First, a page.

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  • Possess Stone Wall
  • Jeff Wasserboehr (bio)

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Photo by Rick Payette

[End Page 164]


Ten o’clock, my father drives off to the local woods to collect a trunkful of stones. About half past noon he returns to the house with his bounty. One by one he unloads the stones, his wiry frame wobbling precariously through the yard to the edge of the road, where over the past few weeks he’s amassed thousands. Each stone weighs [End Page 165] anywhere from twenty to fifty pounds, and from the grunts he gives off while lugging, it’s clear he’s having a pretty rough go of it all.

But I can’t help him. We are and never have been close, especially in these recent years. Even so, watching his intense struggle—pursed lips, spittle exploding from his mouth with every lift, copious and indiscriminate moaning—I feel a bone-deep urge to impart my recommendations. As in “Maybe there is a better way to hoist that stone so you don’t pop a vertebra in your lower spine, Dad?” Or “This exercise calls for a wheel-barrow, no?”

I watch from inside the little colonial house where I grew up. It’s early July and muggy in that crummy Boston way—air conditioner–less—and I’m back in America after two years spent living in South Korea and backpacking through Asia. The postglobetrotter blues becomes a daily soundtrack for my freshly rediscovered suburban life; it plays on repeat. I have moved my one suitcase of personal belongings back into my childhood bedroom. Above the headboard of the twin bed where I now sleep, Ken Griffey Jr.’s silky home-run swing is frozen in the year 1997 on a life-sized poster, and the room remains wallpapered in footballs and basketballs. I’m reliving the good old days with ten-year-old, baseball-worshiping me, and grad school starts in two months.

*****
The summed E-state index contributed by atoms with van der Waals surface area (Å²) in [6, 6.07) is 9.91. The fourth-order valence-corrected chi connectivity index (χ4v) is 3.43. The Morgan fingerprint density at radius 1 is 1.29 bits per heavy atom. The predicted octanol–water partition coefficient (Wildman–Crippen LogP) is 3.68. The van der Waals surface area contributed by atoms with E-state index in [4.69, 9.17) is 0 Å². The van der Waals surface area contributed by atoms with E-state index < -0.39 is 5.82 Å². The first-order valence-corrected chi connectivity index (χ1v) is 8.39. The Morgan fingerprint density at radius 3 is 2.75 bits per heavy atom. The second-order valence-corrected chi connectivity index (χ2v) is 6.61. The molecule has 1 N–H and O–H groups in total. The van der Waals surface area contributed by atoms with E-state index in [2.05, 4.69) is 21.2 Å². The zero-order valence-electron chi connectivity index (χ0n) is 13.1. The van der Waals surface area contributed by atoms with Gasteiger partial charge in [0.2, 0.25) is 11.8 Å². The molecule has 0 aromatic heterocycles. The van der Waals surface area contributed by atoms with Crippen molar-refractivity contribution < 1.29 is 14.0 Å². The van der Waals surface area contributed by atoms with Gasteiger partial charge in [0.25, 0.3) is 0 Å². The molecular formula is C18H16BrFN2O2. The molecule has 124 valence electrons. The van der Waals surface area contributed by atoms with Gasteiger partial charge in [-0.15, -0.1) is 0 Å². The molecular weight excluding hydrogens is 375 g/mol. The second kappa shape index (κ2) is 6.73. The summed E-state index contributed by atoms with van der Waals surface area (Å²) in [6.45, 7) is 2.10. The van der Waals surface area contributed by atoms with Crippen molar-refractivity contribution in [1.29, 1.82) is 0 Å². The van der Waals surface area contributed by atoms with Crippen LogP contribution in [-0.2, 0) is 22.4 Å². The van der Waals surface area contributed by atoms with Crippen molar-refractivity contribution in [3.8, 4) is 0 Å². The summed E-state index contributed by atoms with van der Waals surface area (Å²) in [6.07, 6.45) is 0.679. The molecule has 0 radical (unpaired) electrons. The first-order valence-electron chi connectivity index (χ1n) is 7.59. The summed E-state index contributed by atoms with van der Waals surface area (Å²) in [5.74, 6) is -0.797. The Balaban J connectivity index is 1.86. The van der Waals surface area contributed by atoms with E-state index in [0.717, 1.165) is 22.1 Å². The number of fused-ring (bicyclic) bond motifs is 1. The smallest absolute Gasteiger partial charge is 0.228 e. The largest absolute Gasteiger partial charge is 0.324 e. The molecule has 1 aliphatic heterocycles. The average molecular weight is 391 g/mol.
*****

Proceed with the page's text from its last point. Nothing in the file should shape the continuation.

Outside, my father continues to struggle. I retreat from the window. I can’t watch; this is his undertaking, his stone wall. I don’t know much about where he is in his mental space these days, but I know that building this stone wall is saving him.


In Korea, I inherit the flip phone from the previous American who taught English at the high school where I now work. His name was Corey. Corey left the phone behind when he left the job and the country. The phone is sealed inside a Ziploc and accompanied by a handwritten sticky note: Use this! Shitty phone, but, you know, meh. Downloaded a dozen ringtones already! Good luck! Implied in the note is that collecting ringtones is cool, or perhaps that they are more useful than they actually are. I delete the ringtones, wipe the phone’s data and try and fail, and try and fail again at getting into the romanticized routine of rising at 6 am with the sun.

I redownload ringtones.

But on this day in fall of 2010, I wake up instead to the sound of air-raid sirens. I toss for a minute, but when reality strikes, I rush from my [End Page 166] bed to my seventh-floor window and squint out to see a bone-chilling sight: vacant streets—people-less, vehicle-less—and an enormous blood-red sun rising over the Nakdong River, casting the whole city scarlet. The sirens seem to leach right into the chilling landscape, ringing down from the mountaintops. Dozens of puzzled apartment tenants, like me, lean out their windows in shock.

I lock eyes with a woman in an adjacent high-rise fifty yards from me. She flails her arms, then cups her hands to her mouth and shouts something in Korean. Across the distance, she must assume I, too, am Korean. Whatever she’s saying has a questioning lilt.

I mime back to her: I literally have no idea what you’re saying.

She mouths harder.

It is 5:45 am: all this siren business must be pretty serious. The lady shouts at me once again, with the same rising intonation of a question in her...


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